Next-generation followers of Lebed, whose base of operations—the Prolog Research Corporation in New York City—was funded by Dulles’s CIA for intelligence-gathering and the distribution of nationalist and other literature inside the U.S.S.R., staffed the U.S. Radio Liberty facility in Munich, Germany for broadcasting into Ukraine, up into the 1980s.2Taras Kuzio, “U.S. Support for Ukraine’s Liberation During the Cold War,” a study of Prolog Research and Publishing Corporation, Communist and Post-Communist Studies Vol. 45, Issue 1-2, June 2012, pp. 51-64.

When the U.S.S.R. broke up in August 1991, key Banderite leaders dashed into Lviv, far western Ukraine—a mere 1,240 km from Munich, 12 hours by car—and began to rebuild their movement. Lviv Region, which for many years had been part of the Austro-Hungarian Empire, not the Russian, was the stronghold of the OUN’s heirs.

The Banderites’ influence got a boost after the 2004 Orange Revolution in Kiev. Backed by the U.S. National Endowment for Democracy and the private foundations of financier George Soros, this was a so-called “color revolution,” which overturned the results of a Presidential election and, in a second vote, installed banker Victor Yushchenko as President. He was voted out in 2010 because of popular opposition to his brutal austerity policies (generated by IMF-dictated formulae for privatization and deregulation), but not before overseeing a revision of the official history of Ukraine’s relations with Russia in favor of a radical, anti-Russian nationalism (whereas, historically, there had been a strong tendency among Ukrainian patriots and advocates of independence to prefer a long-term alliance with Russia).

The Lviv-based Banderites, meanwhile, recruited and strengthened their movement, and held paramilitary summer camps for young people in the Ukrainian countryside and elsewhere in Eastern Europe. At times, the instructors included off-duty military officers from NATO countries. In 2008, Yushchenko first applied for NATO to grant Ukraine a Membership Action Plan.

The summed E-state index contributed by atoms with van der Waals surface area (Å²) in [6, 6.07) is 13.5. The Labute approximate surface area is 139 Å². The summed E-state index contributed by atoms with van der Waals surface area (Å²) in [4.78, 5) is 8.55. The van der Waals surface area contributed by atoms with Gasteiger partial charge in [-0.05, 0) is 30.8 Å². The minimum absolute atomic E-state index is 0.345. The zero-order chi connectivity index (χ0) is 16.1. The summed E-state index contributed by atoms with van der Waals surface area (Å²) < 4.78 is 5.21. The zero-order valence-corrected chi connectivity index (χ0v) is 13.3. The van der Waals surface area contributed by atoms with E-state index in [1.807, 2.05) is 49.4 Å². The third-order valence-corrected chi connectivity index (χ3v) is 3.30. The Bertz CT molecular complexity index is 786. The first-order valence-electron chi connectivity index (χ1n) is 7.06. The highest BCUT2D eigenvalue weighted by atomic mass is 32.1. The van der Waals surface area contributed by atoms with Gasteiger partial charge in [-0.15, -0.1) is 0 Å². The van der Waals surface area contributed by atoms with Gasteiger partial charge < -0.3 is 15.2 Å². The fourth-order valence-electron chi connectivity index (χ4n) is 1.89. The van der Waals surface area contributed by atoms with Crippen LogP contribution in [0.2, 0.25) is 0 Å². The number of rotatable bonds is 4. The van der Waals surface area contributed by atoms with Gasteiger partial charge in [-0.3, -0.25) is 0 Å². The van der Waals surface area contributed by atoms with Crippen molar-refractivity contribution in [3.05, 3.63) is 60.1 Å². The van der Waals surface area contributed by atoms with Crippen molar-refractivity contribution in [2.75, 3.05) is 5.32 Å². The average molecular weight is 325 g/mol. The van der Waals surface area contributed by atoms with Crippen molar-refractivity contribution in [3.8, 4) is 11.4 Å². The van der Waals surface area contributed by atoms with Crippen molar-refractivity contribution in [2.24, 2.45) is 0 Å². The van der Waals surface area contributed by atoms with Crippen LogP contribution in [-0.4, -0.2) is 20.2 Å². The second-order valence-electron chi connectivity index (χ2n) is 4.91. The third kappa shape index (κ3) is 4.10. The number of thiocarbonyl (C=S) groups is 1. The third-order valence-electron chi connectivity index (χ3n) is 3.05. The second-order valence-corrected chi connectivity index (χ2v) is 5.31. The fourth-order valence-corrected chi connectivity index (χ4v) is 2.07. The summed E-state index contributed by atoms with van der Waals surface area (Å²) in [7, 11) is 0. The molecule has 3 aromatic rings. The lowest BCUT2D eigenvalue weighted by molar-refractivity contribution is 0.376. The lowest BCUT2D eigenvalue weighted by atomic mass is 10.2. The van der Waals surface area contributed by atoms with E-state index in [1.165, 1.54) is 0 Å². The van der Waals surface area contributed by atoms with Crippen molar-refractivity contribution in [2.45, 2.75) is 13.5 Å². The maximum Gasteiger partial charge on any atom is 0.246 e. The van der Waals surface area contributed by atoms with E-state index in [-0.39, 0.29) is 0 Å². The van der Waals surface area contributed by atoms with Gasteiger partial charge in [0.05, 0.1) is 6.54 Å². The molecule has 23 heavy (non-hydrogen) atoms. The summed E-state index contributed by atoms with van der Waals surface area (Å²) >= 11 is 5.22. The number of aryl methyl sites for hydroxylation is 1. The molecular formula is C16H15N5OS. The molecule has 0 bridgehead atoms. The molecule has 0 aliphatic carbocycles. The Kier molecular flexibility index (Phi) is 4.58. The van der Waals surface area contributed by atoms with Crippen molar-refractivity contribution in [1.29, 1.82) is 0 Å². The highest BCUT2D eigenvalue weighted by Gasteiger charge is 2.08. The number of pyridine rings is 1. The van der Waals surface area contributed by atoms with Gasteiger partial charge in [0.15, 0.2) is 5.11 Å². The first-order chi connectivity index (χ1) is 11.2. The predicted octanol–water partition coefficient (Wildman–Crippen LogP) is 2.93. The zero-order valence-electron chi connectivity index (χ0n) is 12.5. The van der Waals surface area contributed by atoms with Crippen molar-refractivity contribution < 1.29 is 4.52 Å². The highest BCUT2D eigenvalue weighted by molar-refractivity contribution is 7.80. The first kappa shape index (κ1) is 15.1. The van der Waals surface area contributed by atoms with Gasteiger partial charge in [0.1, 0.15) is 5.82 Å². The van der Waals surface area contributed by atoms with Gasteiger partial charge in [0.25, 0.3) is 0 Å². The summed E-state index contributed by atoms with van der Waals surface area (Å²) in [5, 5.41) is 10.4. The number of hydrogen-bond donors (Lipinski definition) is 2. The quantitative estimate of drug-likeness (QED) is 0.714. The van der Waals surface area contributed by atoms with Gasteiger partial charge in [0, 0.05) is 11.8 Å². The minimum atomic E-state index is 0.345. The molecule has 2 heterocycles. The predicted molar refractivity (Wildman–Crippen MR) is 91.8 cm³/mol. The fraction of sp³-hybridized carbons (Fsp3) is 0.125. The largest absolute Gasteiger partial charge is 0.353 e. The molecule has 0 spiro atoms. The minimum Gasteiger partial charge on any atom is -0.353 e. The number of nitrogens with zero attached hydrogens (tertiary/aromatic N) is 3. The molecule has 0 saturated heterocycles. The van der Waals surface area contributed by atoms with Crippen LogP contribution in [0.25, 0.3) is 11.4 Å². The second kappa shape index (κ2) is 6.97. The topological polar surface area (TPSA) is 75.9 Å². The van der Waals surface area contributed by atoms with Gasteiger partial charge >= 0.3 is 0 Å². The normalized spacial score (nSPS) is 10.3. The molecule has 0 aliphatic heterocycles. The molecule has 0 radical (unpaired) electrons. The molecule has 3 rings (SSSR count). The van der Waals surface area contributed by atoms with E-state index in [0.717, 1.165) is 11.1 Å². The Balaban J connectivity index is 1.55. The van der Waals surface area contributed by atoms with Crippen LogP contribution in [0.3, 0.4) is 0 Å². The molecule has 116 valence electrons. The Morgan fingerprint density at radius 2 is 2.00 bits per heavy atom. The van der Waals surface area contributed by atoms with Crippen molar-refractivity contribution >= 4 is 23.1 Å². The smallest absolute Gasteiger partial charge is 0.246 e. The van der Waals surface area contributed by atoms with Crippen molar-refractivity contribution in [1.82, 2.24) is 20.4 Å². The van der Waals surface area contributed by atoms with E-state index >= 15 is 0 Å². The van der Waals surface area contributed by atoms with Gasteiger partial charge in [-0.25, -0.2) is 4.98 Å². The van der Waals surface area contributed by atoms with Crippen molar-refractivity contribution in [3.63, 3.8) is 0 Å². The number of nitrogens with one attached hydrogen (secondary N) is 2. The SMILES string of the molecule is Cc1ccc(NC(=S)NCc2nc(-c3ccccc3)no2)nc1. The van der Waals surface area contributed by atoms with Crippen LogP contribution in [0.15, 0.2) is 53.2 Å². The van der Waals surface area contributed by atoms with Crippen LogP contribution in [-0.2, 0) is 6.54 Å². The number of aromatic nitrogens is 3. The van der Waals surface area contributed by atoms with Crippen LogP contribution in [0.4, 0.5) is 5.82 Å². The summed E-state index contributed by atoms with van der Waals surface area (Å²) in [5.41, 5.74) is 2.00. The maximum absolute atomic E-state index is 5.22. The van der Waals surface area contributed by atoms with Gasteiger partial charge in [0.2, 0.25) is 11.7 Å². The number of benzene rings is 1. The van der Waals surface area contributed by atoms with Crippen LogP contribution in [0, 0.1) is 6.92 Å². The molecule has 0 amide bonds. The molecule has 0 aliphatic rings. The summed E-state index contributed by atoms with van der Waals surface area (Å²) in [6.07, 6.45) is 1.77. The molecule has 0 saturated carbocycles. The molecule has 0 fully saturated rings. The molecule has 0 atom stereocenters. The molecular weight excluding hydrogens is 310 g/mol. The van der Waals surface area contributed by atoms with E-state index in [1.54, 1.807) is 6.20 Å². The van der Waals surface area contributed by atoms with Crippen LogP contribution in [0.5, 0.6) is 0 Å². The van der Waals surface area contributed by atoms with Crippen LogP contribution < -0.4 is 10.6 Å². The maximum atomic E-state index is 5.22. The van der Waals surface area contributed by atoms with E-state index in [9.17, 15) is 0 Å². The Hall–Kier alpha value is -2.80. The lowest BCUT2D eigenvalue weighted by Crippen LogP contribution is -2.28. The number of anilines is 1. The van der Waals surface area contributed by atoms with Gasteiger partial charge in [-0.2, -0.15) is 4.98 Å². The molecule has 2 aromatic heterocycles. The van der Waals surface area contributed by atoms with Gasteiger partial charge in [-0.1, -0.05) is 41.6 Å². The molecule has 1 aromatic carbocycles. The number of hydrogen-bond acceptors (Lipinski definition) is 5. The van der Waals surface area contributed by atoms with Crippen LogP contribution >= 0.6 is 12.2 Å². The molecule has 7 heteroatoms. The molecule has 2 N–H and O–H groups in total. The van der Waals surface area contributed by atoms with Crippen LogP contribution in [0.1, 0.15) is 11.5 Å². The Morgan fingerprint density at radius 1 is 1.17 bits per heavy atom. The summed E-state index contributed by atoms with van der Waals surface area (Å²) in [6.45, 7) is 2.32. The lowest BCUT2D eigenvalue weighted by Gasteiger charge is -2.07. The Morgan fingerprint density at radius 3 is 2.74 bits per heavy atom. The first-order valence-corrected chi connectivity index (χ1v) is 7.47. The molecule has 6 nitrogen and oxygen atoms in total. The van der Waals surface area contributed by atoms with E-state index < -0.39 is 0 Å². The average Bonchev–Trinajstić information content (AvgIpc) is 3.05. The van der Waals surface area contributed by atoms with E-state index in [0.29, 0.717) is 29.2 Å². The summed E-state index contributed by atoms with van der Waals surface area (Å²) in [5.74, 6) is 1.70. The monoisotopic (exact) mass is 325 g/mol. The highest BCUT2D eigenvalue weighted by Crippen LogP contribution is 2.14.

The turning point for Ukraine’s status as a potential trigger in the current war danger came in 2014. Ongoing efforts to get Ukraine to finalize its EUAA were rejected as untenable by the Viktor Yanukovych government in November 2013, when it became clear that free-trade provisions giving European goods unlimited access to the Russian market through Ukraine would bring retaliatory measures by Ukraine’s biggest trade partner, Russia, to counter this assault on Russia’s own producers, and thus would backfire against the Ukrainian economy. When Yanukovych on November 21 announced postponement of the EU deal, long-laid Banderite plans to turn Ukraine into a tool for isolating and demonizing Russia were activated. 

Protesters against Yanukovych’s EUAA postponement decision immediately began to assemble in Kiev’s Maidan (central square). Large numbers of ordinary people turned out, waving EU flags, because of the destruction of the Ukrainian economy under “shock” deregulation in the 1990s and the IMF-dictated policies of privatization and austerity throughout the Orange Revolution years. Many had desperately believed, as Ukrainian economist Natalia Vitrenko once put it, that the EUAA would bring them “wages like in Germany and benefits packages like in France.” A disproportionately high number of the demonstrators hailed from far western Ukraine, and pre-planned violence by the Banderite paramilitary group Right Sector was then used for systematic escalation of the Maidan.